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With essays by Elizabeth Johns, Cheryl Leibold, Katharine Martinez, Elizabeth Milroy, Sue Himelick Nutty, Patricia Likos Ricci, Ethan Robey, Kirsten Swinth, Page Talbott, Tara Leigh Tappert, Mark Thistlethwaite, Andrew L. Thomas, Nina di Angeli Walls, Helena E. Wright, Sylvia Yount In their day, from 1830 to 1930, members of the Sartain family of...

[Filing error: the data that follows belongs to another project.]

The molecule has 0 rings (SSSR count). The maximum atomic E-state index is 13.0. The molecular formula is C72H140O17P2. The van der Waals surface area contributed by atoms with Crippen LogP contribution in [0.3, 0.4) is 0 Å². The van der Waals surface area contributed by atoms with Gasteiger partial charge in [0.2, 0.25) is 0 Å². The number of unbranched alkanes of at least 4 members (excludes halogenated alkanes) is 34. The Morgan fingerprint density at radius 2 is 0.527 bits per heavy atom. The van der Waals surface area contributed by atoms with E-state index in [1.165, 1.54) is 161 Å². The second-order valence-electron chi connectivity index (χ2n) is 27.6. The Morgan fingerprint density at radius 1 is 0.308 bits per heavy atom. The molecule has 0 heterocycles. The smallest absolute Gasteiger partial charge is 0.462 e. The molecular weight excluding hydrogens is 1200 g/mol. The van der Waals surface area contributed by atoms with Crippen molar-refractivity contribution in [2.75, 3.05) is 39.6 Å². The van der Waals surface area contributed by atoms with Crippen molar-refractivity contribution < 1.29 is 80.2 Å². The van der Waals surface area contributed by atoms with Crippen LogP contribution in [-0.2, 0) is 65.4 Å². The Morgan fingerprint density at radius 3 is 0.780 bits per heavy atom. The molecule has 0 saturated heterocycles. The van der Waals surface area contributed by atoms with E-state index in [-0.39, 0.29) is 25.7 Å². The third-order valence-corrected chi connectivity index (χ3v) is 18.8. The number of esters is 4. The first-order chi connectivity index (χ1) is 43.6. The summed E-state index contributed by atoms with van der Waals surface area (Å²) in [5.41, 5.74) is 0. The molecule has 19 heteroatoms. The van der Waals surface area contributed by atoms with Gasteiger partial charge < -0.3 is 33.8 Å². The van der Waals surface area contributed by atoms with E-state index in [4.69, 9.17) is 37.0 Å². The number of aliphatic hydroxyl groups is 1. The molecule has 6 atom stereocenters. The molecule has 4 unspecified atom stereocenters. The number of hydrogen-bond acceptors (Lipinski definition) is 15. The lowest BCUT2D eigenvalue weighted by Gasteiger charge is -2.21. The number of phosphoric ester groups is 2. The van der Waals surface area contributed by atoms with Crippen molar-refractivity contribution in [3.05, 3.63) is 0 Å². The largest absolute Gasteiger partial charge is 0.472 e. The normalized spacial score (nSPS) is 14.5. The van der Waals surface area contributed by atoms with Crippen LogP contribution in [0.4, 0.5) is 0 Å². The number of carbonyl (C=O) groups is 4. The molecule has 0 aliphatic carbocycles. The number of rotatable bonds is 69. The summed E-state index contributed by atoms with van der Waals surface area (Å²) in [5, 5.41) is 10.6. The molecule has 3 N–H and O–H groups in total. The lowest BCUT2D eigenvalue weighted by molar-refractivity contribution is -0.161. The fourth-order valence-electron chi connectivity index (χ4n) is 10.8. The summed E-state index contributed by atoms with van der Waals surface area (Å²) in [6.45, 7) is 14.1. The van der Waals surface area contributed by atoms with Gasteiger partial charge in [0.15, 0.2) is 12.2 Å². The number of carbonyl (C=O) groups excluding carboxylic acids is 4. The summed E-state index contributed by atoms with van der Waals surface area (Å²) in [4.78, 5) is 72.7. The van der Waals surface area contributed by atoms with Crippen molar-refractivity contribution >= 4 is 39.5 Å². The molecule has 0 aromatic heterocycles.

With essays by Elizabeth Johns, Cheryl Leibold, Katharine Martinez, Elizabeth Milroy, Sue Himelick Nutty, Patricia Likos Ricci, Ethan Robey, Kirsten Swinth, Page Talbott, Tara Leigh Tappert, Mark Thistlethwaite, Andrew L. Thomas, Nina di Angeli Walls, Helena E. Wright, Sylvia Yount In their day, from 1830 to 1930, members of the Sartain family of Philadelphia were widely known as printmakers, painters, art administrators, and educators. Since then, the accomplishments of three generations of Sartains John, children Samuel, Henry, Emily, and William, and grand-daughter Harriet have become obscure. This wide-ranging collection of essays aims to rectify that situation. The patriarch of the family John Sartain came to Philadelphia from England in 1830 to make a name for himself as a mezzotint engraver. Mezzotint was a sophisticated means of popularizing the work of well-known painters, and as an engraver trained in London, John was in great demand. He became influential, not just as a pictorial engraver, but as a painter, publisher, and administrator. He even designed monuments and furniture. And he passed on his skills and learning to his children. One of John's daughters and three of his sons went on to become equally celebrated. Emily, with her friend Mary Cassatt, became a well-known painter and principal of the Philadelphia School of Design for Women, precursor of Moore College of Art and Design. As an art educator, she became a leader in the women's art movement and traveled widely as a speaker and delegate. John's sons Samuel and Henry worked closely with their father as engravers and printmakers and were early photography enthusiasts. Son William moved to New York, where he became an associate of the National Academy of Design, a founder of the Society of American Artists, and president of the Art Club of New York. Henry's daughter Harriet followed her aunt Emily as head of the School of Design, where she advocated broad popular access to art appreciation and training. The Sartains were important not just for who they were but for whom they knew and influenced. They were in the vanguard of the movement to democratize art and art education. Among their acquaintances were painter Thomas Eakins, Emily's one-time beau; poet and short-story writer Edgar Allen Poe; industrialist and art collector Joseph Harrison, Jr.; and Harriet Judd Sartain, a successful homeopathic physician who financed her niece Emily's professional training. Lavishly illustrated with 113 duotones and 8 color plates, Philadelphia's Cultural Landscape is a fascinating look at a century in which the production and promulgation of art was seen as everybody's business, and at a family that epitomized that spirit. Author note: Katharine Martinez is the Herman and Joan Suit Librarian of the Fine Arts Library of Harvard College Library, Harvard University. Page Talbott is an independent museum curator and consultant, specializing in American decorative and fine arts.
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